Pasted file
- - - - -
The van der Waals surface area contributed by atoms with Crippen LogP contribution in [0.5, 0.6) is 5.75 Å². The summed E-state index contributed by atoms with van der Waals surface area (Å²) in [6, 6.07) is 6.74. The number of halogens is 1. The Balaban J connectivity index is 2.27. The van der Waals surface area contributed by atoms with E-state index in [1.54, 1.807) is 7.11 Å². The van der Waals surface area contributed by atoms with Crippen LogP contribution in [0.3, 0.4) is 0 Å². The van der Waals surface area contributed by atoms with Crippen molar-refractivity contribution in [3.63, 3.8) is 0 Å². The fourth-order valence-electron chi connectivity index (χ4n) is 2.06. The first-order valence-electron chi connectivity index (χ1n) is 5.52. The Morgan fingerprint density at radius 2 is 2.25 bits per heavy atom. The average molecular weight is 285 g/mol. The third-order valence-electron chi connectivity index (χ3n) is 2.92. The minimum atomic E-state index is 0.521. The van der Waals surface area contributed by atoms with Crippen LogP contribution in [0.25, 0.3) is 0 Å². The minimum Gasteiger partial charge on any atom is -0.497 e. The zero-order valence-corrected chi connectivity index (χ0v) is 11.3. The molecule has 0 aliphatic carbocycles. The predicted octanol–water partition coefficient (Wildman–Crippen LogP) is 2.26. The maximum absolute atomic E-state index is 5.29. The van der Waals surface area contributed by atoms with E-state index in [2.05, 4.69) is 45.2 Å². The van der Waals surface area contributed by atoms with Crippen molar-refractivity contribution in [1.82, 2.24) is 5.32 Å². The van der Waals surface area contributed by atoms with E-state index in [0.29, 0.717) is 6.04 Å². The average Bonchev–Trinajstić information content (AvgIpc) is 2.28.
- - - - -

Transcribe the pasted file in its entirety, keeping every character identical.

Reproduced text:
The van der Waals surface area contributed by atoms with Crippen LogP contribution in [0.5, 0.6) is 5.75 Å². The summed E-state index contributed by atoms with van der Waals surface area (Å²) in [6, 6.07) is 6.74. The number of halogens is 1. The Balaban J connectivity index is 2.27. The van der Waals surface area contributed by atoms with E-state index in [1.54, 1.807) is 7.11 Å². The van der Waals surface area contributed by atoms with Crippen LogP contribution in [0.3, 0.4) is 0 Å². The van der Waals surface area contributed by atoms with Crippen molar-refractivity contribution in [3.63, 3.8) is 0 Å². The fourth-order valence-electron chi connectivity index (χ4n) is 2.06. The first-order valence-electron chi connectivity index (χ1n) is 5.52. The Morgan fingerprint density at radius 2 is 2.25 bits per heavy atom. The average molecular weight is 285 g/mol. The third-order valence-electron chi connectivity index (χ3n) is 2.92. The minimum atomic E-state index is 0.521. The van der Waals surface area contributed by atoms with Crippen LogP contribution in [0.25, 0.3) is 0 Å². The minimum Gasteiger partial charge on any atom is -0.497 e. The zero-order valence-corrected chi connectivity index (χ0v) is 11.3. The molecule has 0 aliphatic carbocycles. The predicted octanol–water partition coefficient (Wildman–Crippen LogP) is 2.26. The maximum absolute atomic E-state index is 5.29. The van der Waals surface area contributed by atoms with E-state index in [2.05, 4.69) is 45.2 Å². The van der Waals surface area contributed by atoms with Crippen molar-refractivity contribution in [1.82, 2.24) is 5.32 Å². The van der Waals surface area contributed by atoms with E-state index in [0.29, 0.717) is 6.04 Å². The average Bonchev–Trinajstić information content (AvgIpc) is 2.28.